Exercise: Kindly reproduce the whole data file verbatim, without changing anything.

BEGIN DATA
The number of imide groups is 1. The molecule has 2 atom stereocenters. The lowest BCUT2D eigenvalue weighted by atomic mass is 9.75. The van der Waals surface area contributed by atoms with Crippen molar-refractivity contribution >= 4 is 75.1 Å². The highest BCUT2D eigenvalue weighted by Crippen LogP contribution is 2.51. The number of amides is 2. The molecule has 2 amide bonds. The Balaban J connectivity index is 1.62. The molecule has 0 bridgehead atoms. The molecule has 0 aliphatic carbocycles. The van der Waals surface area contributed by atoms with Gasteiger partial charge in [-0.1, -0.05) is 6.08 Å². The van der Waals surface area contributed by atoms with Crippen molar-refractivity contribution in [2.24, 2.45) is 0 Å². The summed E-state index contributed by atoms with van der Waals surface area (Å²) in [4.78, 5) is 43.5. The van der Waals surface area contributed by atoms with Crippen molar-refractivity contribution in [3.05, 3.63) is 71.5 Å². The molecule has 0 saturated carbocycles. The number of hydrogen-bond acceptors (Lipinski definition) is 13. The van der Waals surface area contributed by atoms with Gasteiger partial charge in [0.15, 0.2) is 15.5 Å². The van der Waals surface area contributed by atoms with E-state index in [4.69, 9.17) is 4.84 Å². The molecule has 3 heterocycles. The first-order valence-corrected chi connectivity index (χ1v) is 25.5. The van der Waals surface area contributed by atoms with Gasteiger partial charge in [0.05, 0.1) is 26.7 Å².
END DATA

The number of imide groups is 1. The molecule has 2 atom stereocenters. The lowest BCUT2D eigenvalue weighted by atomic mass is 9.75. The van der Waals surface area contributed by atoms with Crippen molar-refractivity contribution >= 4 is 75.1 Å². The highest BCUT2D eigenvalue weighted by Crippen LogP contribution is 2.51. The number of amides is 2. The molecule has 2 amide bonds. The Balaban J connectivity index is 1.62. The molecule has 0 bridgehead atoms. The molecule has 0 aliphatic carbocycles. The van der Waals surface area contributed by atoms with Gasteiger partial charge in [-0.1, -0.05) is 6.08 Å². The van der Waals surface area contributed by atoms with Crippen molar-refractivity contribution in [2.24, 2.45) is 0 Å². The summed E-state index contributed by atoms with van der Waals surface area (Å²) in [4.78, 5) is 43.5. The van der Waals surface area contributed by atoms with Crippen molar-refractivity contribution in [3.05, 3.63) is 71.5 Å². The molecule has 0 saturated carbocycles. The number of hydrogen-bond acceptors (Lipinski definition) is 13. The van der Waals surface area contributed by atoms with Gasteiger partial charge in [0.15, 0.2) is 15.5 Å². The van der Waals surface area contributed by atoms with E-state index in [4.69, 9.17) is 4.84 Å². The molecule has 3 heterocycles. The first-order valence-corrected chi connectivity index (χ1v) is 25.5. The van der Waals surface area contributed by atoms with Gasteiger partial charge in [0.05, 0.1) is 26.7 Å².